How to Store Collectibles
If you’re like most collectors, your collection is a part of you. It’s the embodiment of years of hunting, haggling, and heartache. It may be worth thousands of dollars or mere pennies, but for you, it’s priceless. If you’re going to be moving your collection into storage, you want to be sure that all of your collectibles are stored properly so they stay in pristine condition — even if you may not be seeing them for months or years. In this guide, our storage experts here at Stor-It will help you get started. We’ve compiled a list of general tips for collectible storage and item-specific guides for common collectibles, including antiques, vintage clothing, comic books, and more. Read to learn how to store collectibles the right way, and reserve your storage unit with our team today!
General Tips for Collectible Storage
Storing collectibles is equal parts expert knowledge and common sense. To make sure you have the basics covered, we’ll start with the latter. While each collectible comes with a set of specific storage rules to follow, there are a number of general guidelines every collector can use to help keep collectibles in pristine condition during the packing and storing process. Check out these general tips for collectible storage to start things off on the right foot.
Reduce Clutter to Free Up Space and Cash
Many property owners store their collectibles alongside their other possessions. While this can work for a while, consolidated storage may eventually lead to space concerns as collections grow. Space constraints can mean an increased chance of clutter, which can make accessing collectibles a nightmare. To reduce clutter and store your collection properly, start by clearing out possessions you don’t need. If you’re a passionate collector, you’re likely not going to get rid of your collectibles. Instead, take stock of your other items and see what can be thrown away or sold. Selling items might earn you some extra cash, which you can save or pump back into purchases for your collection. If you can’t sell, don’t be afraid to donate. Most cities have several charities and donation centers that would be more than happy to take your stuff. (You may get a tax write-off out of the deal, too.) No matter how you choose to get rid of your unused items, you’ll find that a reduction in your stored belongings will make life easier when it comes to storing your collectibles.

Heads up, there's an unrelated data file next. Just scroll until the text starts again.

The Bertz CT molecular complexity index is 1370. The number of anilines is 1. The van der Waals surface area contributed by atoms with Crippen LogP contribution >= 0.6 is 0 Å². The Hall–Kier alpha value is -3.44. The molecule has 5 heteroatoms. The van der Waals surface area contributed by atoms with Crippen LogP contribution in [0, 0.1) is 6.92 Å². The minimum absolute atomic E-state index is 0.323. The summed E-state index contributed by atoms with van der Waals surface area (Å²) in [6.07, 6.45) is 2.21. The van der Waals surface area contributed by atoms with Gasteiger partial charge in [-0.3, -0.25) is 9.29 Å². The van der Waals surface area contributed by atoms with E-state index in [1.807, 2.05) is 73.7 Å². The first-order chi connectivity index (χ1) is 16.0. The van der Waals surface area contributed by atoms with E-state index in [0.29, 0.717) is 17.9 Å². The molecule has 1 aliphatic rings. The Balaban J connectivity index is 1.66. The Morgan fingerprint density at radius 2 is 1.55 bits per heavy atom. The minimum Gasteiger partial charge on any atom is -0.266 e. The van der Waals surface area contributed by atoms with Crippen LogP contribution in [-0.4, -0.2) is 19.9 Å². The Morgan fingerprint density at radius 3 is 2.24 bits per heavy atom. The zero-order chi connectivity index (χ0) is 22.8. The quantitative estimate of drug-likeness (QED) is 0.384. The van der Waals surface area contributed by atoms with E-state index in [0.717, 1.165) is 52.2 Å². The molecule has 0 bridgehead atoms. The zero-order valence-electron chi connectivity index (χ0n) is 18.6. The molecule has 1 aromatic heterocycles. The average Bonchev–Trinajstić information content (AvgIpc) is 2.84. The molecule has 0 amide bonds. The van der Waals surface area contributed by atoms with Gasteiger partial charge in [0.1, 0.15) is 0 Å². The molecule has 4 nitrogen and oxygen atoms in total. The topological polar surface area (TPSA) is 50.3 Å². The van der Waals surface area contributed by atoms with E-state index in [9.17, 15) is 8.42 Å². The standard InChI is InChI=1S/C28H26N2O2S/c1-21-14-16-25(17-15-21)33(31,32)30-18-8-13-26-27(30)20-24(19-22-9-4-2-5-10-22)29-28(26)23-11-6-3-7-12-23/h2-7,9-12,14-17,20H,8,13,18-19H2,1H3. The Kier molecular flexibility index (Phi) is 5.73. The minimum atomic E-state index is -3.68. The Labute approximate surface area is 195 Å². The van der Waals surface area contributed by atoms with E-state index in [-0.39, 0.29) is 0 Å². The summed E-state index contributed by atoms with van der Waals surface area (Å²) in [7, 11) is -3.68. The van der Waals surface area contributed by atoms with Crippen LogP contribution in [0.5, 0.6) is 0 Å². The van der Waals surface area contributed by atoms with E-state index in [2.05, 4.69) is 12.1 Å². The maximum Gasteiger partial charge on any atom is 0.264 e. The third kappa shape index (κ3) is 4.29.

Avoid Direct Sunlight
Sunlight shows up every day without fail, albeit in varying degrees of intensity. As far as collectibles are concerned, the more direct sunlight there is, the worse they fare. Light from the sun can dry out, fade, and discolor collectibles like antique furniture, vintage clothing, and paper objects such as comic books and trading cards. It can also warp vinyl and greatly diminish the condition of fine wine. To avoid this, store your items in a place with minimal sun exposure such as the basement, garage, or room with curtained windows. Most self-storage units are virtually 100% sealed-off from the sun, so they’re a great option too.
Use Proper Packing Supplies and Storage Containers
As you prepare your collectibles for display or storage, it’s important to pack them properly and choose the right containers to ensure longevity. While each collectible has slightly different needs when it comes to packing and storage, there are a few staples that every collector should invest in. Here are must-have packing supplies and common storage container options for collectibles: